Praise-poems in Diaspora, or Cuban Laconics

Many Cubans extol the virtues of the Baroque—in architecture, music, and personality, and they celebrate the tension and movement embodied in this tradition. This passion for profusion does come out in words—just think about Fidel’s eight-hour speeches. At the same time, many of the most important things in Cuba are said in single, laconic sentences.

“Babalú-Ayé. Aso se dice.” Babalú-Ayé. Sickness they say. “Babalú-Ayé. Ajañajaña.” This has no real translation, but people use both of these phrases regularly as a kind of greeting.

“Babalú-Ayé, el mendigo.” Babalú-Ayé the wanderer. “San Lázaro Obispo.” San Lázaro the bishop. These two refer to specific Roman Catholic images of the saint.

“Babalú-Ayé es un santo milagroso.” Babalú-Ayé is a very miraculous saint. “San Lázaro es muy bueno.” San Lázaro is very good. “Babalú-Ayé es muy lindo.” Babalú-Ayé is very beautiful. The student of Santería hears these remarks again and again. They point to something, but their meaning is not primarily referential. Rather they point to what kick-ass art historian David Brown has termed “a surplus of sense and meaning”—that experiential meaning that lies beyond decoding iconography, analyzing ritual instrumentality, and exploring artistic forms. This meaning is local, subjective, and, frankly, hard to explain.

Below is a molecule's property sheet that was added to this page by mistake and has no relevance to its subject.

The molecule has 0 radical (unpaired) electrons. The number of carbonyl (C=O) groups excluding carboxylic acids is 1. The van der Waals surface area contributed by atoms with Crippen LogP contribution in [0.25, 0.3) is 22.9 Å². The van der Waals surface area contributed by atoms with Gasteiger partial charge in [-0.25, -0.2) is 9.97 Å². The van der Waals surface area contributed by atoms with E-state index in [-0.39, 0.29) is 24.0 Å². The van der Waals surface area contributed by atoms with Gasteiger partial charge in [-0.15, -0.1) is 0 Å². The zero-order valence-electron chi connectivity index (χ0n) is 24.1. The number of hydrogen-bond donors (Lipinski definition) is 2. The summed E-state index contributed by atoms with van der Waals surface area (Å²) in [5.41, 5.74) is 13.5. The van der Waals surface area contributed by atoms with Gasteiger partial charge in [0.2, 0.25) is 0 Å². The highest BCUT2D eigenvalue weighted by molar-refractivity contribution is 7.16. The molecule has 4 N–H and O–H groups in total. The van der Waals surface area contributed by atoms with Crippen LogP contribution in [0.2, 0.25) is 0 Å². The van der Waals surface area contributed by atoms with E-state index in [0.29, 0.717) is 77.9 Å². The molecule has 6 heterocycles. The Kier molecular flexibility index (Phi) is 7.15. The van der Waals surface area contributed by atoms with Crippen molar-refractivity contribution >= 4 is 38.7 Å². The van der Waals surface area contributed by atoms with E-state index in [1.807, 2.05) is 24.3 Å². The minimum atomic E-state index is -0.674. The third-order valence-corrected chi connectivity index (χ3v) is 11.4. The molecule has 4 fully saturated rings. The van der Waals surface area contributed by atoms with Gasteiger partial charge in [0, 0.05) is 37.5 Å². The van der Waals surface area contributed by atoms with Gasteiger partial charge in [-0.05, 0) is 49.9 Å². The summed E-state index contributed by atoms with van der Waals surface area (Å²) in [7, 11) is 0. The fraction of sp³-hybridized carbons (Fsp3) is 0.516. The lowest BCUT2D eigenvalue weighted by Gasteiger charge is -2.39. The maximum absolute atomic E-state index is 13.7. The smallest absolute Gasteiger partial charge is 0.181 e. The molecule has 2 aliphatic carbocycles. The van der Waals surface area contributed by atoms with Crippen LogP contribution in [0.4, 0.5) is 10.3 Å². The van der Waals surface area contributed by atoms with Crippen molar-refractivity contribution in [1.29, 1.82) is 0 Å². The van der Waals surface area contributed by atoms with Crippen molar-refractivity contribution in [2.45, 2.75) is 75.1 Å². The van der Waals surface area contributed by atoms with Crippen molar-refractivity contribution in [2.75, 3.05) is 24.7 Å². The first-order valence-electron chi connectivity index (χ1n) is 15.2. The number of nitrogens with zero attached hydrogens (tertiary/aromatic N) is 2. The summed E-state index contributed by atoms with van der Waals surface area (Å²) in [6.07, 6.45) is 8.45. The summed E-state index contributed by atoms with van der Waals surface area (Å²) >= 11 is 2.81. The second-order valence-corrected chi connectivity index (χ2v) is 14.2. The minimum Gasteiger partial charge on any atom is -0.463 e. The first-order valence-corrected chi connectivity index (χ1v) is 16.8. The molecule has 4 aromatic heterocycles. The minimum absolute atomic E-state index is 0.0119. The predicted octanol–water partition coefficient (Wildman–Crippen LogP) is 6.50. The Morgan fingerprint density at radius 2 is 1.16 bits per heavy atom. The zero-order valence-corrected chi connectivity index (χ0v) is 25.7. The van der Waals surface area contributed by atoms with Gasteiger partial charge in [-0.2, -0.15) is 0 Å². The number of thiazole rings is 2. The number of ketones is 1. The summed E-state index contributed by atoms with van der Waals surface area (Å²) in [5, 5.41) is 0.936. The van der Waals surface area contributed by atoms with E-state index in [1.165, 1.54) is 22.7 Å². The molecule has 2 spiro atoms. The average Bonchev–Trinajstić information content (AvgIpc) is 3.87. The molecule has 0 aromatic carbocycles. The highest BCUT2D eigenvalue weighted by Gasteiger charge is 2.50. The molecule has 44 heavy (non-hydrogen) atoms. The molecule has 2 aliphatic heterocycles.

In Lydia Cabrera’s compendium of information on Afro-Cuban religion, El monte, she quotes a santero, “Babá bilonga con ajonjolí” (p. 297). Babalú-Ayé does witchcraft with sesame. This utterance captures the abiding association of the deity with a particular seed, but the verb bilongar casts a long shadow over this relationship. That verb could give birth to a good, long essay or perhaps even a dissertation. Needless to say, the god works both healing and destruction, but when he uses sesame, he is working to destroy. Now that’s a surplus of sense and meaning.

What's in a Name?